Hours before an exhibit on Wednesday night in Paris, France, UNESCO representatives decided to remove the descriptions on the installation and construction of Khachkars (Armenian cross stones), insisting that some of them were found not in Armenia, but in Turkey and Azerbaijan, and thus, it would be a diplomatic error on their part to leave these descriptions. UNESCO reps also removed the large map of historical Armenia, on which it was noted the areas where different Khachkars are located.
The exhibit, organized by the RA Ministry of Culture at the UNESCO House, was dedicated to the 20th anniversary of the independence of the Republic of Armenia and comprises photographs and documentary films on the Khachkar art tradition.
According to a press release issued by the RA Ministry of Culture, there was a large number of people in attendance at the opening, many of whom were surprised and indignant when they found out the descriptions accompanying the photographs were removed by UNESCO representatives only hours before. Thus, attendees viewed the photos on display without knowing where the Khachkars were built and located (only the year they were built was displayed).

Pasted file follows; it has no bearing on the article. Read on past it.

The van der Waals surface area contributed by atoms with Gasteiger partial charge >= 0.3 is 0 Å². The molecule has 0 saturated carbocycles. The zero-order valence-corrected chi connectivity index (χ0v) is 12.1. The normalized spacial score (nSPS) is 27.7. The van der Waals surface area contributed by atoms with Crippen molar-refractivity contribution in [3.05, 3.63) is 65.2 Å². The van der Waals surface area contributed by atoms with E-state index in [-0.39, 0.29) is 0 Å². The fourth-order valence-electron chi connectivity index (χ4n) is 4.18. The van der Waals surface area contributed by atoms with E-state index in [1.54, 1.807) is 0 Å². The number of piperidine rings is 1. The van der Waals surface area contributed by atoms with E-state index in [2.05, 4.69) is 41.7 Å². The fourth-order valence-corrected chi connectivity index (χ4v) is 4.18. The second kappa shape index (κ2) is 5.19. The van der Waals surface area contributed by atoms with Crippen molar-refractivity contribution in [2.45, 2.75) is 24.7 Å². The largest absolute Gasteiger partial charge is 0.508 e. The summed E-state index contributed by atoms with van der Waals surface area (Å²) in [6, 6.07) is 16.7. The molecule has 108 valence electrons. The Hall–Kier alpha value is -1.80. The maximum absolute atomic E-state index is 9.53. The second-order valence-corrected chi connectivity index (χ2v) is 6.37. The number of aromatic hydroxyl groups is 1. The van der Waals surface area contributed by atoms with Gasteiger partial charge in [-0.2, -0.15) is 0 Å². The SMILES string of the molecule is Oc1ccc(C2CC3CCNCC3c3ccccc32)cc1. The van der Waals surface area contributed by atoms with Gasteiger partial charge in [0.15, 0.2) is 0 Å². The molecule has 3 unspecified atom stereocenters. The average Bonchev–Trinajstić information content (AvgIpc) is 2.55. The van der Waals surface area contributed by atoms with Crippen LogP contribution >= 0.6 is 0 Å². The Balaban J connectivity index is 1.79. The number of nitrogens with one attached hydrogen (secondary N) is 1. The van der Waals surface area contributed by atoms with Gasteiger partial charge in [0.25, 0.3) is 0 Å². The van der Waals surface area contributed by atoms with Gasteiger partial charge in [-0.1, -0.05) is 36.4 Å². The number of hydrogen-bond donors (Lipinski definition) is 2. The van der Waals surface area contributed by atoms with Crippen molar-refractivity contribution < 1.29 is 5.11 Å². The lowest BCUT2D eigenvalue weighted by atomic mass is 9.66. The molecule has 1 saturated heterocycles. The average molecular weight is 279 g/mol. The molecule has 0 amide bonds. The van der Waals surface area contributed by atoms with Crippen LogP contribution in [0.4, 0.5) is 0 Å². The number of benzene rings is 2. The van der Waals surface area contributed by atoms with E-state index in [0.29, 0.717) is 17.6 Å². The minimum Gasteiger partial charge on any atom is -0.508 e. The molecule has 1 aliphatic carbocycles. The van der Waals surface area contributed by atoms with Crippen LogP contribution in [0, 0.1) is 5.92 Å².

UNESCO representatives refused to comment or provide explanations for their actions, reports the RA Ministry of Culture.
The art of Khachkars, carved stone steles of one or several crosses, included in November 2010 in the Representative List of the Intangible Cultural Heritage of Humanity, is one of the most original artistic expressions of Armenian culture.
According to the UNESCO official website, the exhibition seeks to illustrate the wealth of the Khachkar art tradition and reflects the transmission of craftsmanship from the seventh century to the present day. A “varpet”, or stonemason, was to demonstrate these skills at the exhibition, and illuminated manuscripts, filigree work and wood sculptures will also be on show.